The nomadic people live alongside their livestock, which include horses, sheep, camels, goats and yaks. These animals are central to their existence, providing the nomads with food and materials. The horses are also used for transportation. Horse riding is in the blood of every Mongolian.

Indeed, it is horses that take us from the ger camp across a vast plain to the home of Luwsan and his family. I’m feeling a little apprehensive about getting on a horse. I much prefer a steering wheel to reins, though I feel slightly comforted by the fact that the legs on these horses are pretty short. Being fairly tall, I decide that, if the horse suddenly breaks into a fren­zied gallop, I can simply stand up and let it run off from beneath me. The journey takes about an hour, with my four-legged friend kindly sticking to a gentle trot, obviously sensing that his passenger is more of a car driver than a horse rider.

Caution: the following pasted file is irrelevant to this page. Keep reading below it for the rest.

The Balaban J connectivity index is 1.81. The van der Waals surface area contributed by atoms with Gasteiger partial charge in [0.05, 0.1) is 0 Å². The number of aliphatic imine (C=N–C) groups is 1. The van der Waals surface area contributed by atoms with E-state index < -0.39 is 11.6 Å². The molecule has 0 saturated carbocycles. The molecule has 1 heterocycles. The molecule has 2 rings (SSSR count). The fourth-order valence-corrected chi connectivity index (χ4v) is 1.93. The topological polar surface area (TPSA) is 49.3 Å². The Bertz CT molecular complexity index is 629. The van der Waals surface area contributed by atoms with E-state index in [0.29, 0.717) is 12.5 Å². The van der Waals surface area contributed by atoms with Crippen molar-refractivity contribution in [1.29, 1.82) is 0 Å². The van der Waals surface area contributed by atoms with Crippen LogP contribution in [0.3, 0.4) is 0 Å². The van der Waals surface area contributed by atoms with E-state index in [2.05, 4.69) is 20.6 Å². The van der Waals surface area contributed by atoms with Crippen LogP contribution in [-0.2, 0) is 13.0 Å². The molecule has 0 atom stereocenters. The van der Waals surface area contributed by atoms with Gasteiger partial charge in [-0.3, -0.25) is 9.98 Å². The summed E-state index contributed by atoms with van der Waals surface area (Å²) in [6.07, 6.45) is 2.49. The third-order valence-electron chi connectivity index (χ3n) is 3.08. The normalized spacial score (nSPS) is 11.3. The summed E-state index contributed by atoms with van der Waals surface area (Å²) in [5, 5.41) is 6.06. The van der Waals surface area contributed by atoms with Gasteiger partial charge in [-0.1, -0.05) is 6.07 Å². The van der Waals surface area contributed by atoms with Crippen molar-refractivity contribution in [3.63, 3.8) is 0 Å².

Luwsan is tending to his sheep when we arrive. There are three gers lined up alongside each other. Speak­ing through our Mongolian guide, Luwsan welcomes us inside the main ger, where his wife, Sunjidmaa, is pre­paring some suutei tsai — salty milk tea. I’m more of a two-sugars than a two-salts person, and my attempt to disguise a grimace as a grin doesn’t fool them. I finish it out of politeness and, with a knowing smile from Sunji­dmaa, a refill is quickly poured.

Luwsan tells us about his family while stirring a giant cauldron filled with a bubbling hot meat stew. He has seven children, from 5 years to 35 years of age. The youngest, Otgonbold, stands close to his mother, carefully checking us out.

Some of Luwsan’s children still live with the family, helping with day to day activities, while others have moved to the city or are engaged in national service. The tasty stew removes all traces of the tea from my tongue and goes down easily following the long horse ride.

We’re encouraged to help out with the daily chores. This includes milking the sheep, though they’re so feisty that it’s hard to get close. Little Otgonbold senses our hopelessness and steps in to help his father.

There’s water to be fetched from the well and dry dung to be collected for the stove. One of my fellow travellers, with more enthusiasm than seems strict­ly necessary, excitedly picks up a pair of giant tongs and a large bucket and hurries off in search of some fuel for the fire. This astonishingly fresh air perhaps does strange things to the mind.